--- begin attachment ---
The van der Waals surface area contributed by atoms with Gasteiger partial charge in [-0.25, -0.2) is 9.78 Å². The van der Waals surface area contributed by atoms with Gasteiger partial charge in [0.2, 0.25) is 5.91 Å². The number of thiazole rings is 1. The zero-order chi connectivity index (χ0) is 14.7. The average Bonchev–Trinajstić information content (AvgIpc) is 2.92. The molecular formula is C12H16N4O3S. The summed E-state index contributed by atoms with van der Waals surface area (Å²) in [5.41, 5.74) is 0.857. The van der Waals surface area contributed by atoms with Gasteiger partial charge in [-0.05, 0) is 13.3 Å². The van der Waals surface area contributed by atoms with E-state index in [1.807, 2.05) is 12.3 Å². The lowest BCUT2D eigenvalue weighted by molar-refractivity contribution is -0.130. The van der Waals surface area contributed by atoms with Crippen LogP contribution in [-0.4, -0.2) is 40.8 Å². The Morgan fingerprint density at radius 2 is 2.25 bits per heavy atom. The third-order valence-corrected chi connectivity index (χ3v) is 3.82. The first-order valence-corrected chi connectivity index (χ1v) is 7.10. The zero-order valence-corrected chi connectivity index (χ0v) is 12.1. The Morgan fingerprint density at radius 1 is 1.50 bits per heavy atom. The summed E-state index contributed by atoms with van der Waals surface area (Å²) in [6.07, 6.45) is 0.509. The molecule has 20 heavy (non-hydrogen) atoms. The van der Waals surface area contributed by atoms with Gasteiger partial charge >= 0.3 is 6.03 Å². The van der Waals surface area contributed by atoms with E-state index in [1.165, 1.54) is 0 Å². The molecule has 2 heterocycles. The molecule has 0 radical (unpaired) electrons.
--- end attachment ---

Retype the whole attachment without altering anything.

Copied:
The van der Waals surface area contributed by atoms with Gasteiger partial charge in [-0.25, -0.2) is 9.78 Å². The van der Waals surface area contributed by atoms with Gasteiger partial charge in [0.2, 0.25) is 5.91 Å². The number of thiazole rings is 1. The zero-order chi connectivity index (χ0) is 14.7. The average Bonchev–Trinajstić information content (AvgIpc) is 2.92. The molecular formula is C12H16N4O3S. The summed E-state index contributed by atoms with van der Waals surface area (Å²) in [5.41, 5.74) is 0.857. The van der Waals surface area contributed by atoms with Gasteiger partial charge in [-0.05, 0) is 13.3 Å². The van der Waals surface area contributed by atoms with E-state index in [1.807, 2.05) is 12.3 Å². The lowest BCUT2D eigenvalue weighted by molar-refractivity contribution is -0.130. The van der Waals surface area contributed by atoms with Crippen LogP contribution in [-0.4, -0.2) is 40.8 Å². The Morgan fingerprint density at radius 2 is 2.25 bits per heavy atom. The third-order valence-corrected chi connectivity index (χ3v) is 3.82. The first-order valence-corrected chi connectivity index (χ1v) is 7.10. The zero-order valence-corrected chi connectivity index (χ0v) is 12.1. The Morgan fingerprint density at radius 1 is 1.50 bits per heavy atom. The summed E-state index contributed by atoms with van der Waals surface area (Å²) in [6.07, 6.45) is 0.509. The molecule has 20 heavy (non-hydrogen) atoms. The van der Waals surface area contributed by atoms with Gasteiger partial charge >= 0.3 is 6.03 Å². The van der Waals surface area contributed by atoms with E-state index in [1.165, 1.54) is 0 Å². The molecule has 2 heterocycles. The molecule has 0 radical (unpaired) electrons.